The Victorian government will spend $50 million to develop and manufacture cutting-edge mRNA vaccines.
The mRNA vaccine technology can be manufactured quickly, cheaply, and safely, and forms the basis of the Pfizer and Moderna COVID-19 vaccinations.
“Twelve months ago would have been the best time to have done this, but the next best time is right now,” Acting Premier James Merlino told reporters on Wednesday.
Mr Merlino said he is well aware of the challenges of securing supplies of vaccines internationally and he expects onshore development to take at least a year.
“We know the benefits of onshore manufacturing, and we know the benefits of this technology,” he said.
The money will be spent in partnerships with universities and medical manufacturers over the next two years, and it’s hoped mRNA manufacturing capabilities will be established in Melbourne.
Professor Peter Doherty told ABC Radio Melbourne the money is good news.
“I think its really important to do this because this virus is changing, we’re going to need further vaccinations, I think that’s pretty obvious,” he said.
“If we could make those vaccines that would be an enormous advantage.”
He said while the state has the experts to do the job, setting up facilities and getting government approvals would take time, and described the government’s one-year time frame as “ambitious but realistic”.
The federal government has recently identified the onshore production of mRNA vaccines as a national priority.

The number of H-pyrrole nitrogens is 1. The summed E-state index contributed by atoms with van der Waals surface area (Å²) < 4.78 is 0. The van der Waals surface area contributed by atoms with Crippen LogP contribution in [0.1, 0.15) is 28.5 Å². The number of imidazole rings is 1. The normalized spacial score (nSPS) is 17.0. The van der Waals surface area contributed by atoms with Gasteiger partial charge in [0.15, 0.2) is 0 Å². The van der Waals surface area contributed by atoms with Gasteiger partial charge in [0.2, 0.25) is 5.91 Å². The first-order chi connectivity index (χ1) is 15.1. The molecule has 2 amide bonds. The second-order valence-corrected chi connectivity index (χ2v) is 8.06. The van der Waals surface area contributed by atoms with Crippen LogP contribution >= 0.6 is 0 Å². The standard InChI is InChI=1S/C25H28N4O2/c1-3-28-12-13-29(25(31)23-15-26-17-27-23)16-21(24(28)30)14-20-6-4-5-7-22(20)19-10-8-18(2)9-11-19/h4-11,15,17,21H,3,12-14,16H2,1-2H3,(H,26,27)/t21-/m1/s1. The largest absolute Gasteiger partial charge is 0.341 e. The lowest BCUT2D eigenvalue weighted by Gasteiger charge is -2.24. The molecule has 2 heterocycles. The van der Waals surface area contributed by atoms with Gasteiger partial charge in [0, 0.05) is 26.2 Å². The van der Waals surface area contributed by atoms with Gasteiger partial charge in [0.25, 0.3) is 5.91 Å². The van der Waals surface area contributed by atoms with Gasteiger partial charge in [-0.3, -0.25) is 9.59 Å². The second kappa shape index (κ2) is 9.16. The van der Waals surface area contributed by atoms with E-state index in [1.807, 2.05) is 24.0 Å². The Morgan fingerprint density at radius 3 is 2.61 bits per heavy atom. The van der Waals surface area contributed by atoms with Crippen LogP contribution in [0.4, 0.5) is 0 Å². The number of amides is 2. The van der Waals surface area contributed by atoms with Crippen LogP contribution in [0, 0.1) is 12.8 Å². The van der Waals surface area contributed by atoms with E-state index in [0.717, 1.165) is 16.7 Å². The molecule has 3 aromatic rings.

Also on Wednesday, three Victorian mass vaccination hubs opened to people over 70 as Chief Health Officer Brett Sutton prepared for his vaccination.
The Royal Exhibition Building, Melbourne Convention and Exhibition Centre and Geelong’s former Ford factory will provide shots for anyone over 70 with or without bookings as part of phase 1a and 1b of the rollout.
They will only be offered the AstraZeneca jab, with Pfizer doses still prioritised for healthcare workers under 50 at hospital vaccination clinics.
Victoria is also resuming its rollout of the AstraZeneca shot to eligible people under 50 after it was paused on 9 April, as Australian health officials confirmed a link between the vaccine and rare but potentially deadly blood clots.
Those under 50 will be required to sign a consent form, which outlines the risks of taking the vaccine.
Professor Sutton will receive his first vaccination on Wednesday at the Royal Exhibition Building, and he praised the hard work of authorities to deliver the AstraZeneca vaccine to the highest safety standards.
“The risk of really serious adverse events is rare, which is why I’m getting my vaccination. The best vaccine to get is the one available right now,” he tweeted.
The state is receiving about 14,000 Pfizer doses per week. It is hoped a further 10,000 doses will soon be made available by the federal government each week.